During my down time, I read one of the sweetest, most whimsical of novels, T. H. White’s The Once and Future King. This luminous retelling of the King Arthur legend is unlike any other, and there are many. It has the charm of a buoyant fantasy, tied together with world history, philosophy, chivalry, and Arthur’s creation of the Round Table to do away with hierarchy. White also explores the tragedy of broken ideals.
The Once and Future King, published in 1958, was hugely popular, partly because of the 1960 Broadway musical, Camelot, based on White’s book. In 1967 the movie version, with Richard Harris as King Arthur and Vanessa Redgrave as Guinevere, was released. The film is a bit long, but the soundtrack is wonderful and the actors are splendid.
The novel is divided into four parts. The first part, The Sword in the Stone, which was adapted as a Disney movie in the ’60s, tells the story of Arthur’s coming-of-age. As a child he is known as the Wart, a nickname for Arthur. He lives a life devoted to sports, falconry, and learning to joust with brawny Kay, the son of Sir Ector, Wart’s guardian. Merlyn, the magician who becomes their tutor, lives backwards in time, and can’t always remember where and when he is. In a humorous early scene, when Arthur first comes across Merlyn in the woods, Merlyn fumes about having to draw water from a well with a crank and bucket. “‘By this and that,’ added the old gentleman, heaving his bucket out of the well with a malevolent glance, ‘why can’t they get us the electric light and company’s water?'”
Merlyn teaches Wart, a very ordinary boy, to think outside the limits of his time. And he teaches him natural history by turning him into a fish, an ant, an owl, and a falcon, and more–charming fantastic scenes. Later, Wart, a squire to Kay, now a knight, pulls a magical sword from a stone to replace the sword Kay lost. Only the king of England can pull the sword from the stone, though Wart hadn’t the faintest idea that this was that sword. And now he is King Arthur.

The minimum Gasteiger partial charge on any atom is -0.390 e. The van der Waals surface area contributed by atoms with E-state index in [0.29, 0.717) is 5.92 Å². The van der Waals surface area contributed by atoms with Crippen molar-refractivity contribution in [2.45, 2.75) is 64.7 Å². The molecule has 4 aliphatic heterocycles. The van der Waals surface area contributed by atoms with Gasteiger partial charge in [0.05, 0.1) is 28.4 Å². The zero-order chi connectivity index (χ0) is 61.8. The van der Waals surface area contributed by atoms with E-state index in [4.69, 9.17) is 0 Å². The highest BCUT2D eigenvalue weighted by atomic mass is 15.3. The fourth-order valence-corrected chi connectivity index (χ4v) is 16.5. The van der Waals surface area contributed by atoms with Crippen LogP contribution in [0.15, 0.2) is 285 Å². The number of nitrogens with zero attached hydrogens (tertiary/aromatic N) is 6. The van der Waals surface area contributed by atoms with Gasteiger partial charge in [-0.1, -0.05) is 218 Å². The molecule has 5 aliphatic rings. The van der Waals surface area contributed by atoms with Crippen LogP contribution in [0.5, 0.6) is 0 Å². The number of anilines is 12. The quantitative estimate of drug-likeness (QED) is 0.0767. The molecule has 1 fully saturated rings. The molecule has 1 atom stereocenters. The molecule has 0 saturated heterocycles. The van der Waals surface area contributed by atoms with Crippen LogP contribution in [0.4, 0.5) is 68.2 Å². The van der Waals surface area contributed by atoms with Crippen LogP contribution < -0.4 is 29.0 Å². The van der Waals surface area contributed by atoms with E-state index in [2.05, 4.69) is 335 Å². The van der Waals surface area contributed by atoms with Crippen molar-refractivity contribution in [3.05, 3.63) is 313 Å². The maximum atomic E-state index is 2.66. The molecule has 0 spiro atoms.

But there are many inspiring, joyful things in his life as a young king. Arthur loves jousting and swordplay. But Merlyn says that is not enough. Arthur develops the Round Table of Knights, after musing on Merlyn’s advice that might is not right. Merlyn also lectures him on a powerful tyrant in the future (Hitler) who used might and almost destroyed the world. Might is not right, and right cannot be achieved by it.
In Part Three, “The Ill-Made Knight,” White spins the tale of Lancelot, aFrench boy who wants to be the best knight in the world after falling in love with Arthur at court. He spends all his time lifting weights and doing exercises. He is also a sado-masochist. And when he finally grows up and comes to Camelot, he becomes the best knight of the Round Table, but unfortunately falls in love with Guenever. Both are much younger than Arthur, and simply adore each other on sight. But one wonders if Lancelot is really homosexual, and if the love for Gueever is displacement. But that’s old-fashioned psychology, probably not right.
There are quests. So many quests. So many knights. The Holy Grail. But White keeps it light. There is King Pellinore, who spends his life in the forest seeking the questing-beast, which in one very silly scene falls in love with two knights wearing the costume of a questing-beast.
The last book, “The Candle in the Wind,” has unbearable moments. And yet I love the description of lifelong love, from youth to old age, from beauty to gray hair and old bones, illicitly experienced by Guenever and Lancelot, and to a certain extent shared with Arthur, who loves them both. White wistfully writes that this kind of love has been ruined in the 20th century, by divorce and psychiatry. No one anymore wants to be in love with someone for life, he says.
And here’s a clip from Camelot, with Vanessa Redgrave and Richard Harris singing “What Do the Simple Folk Do?”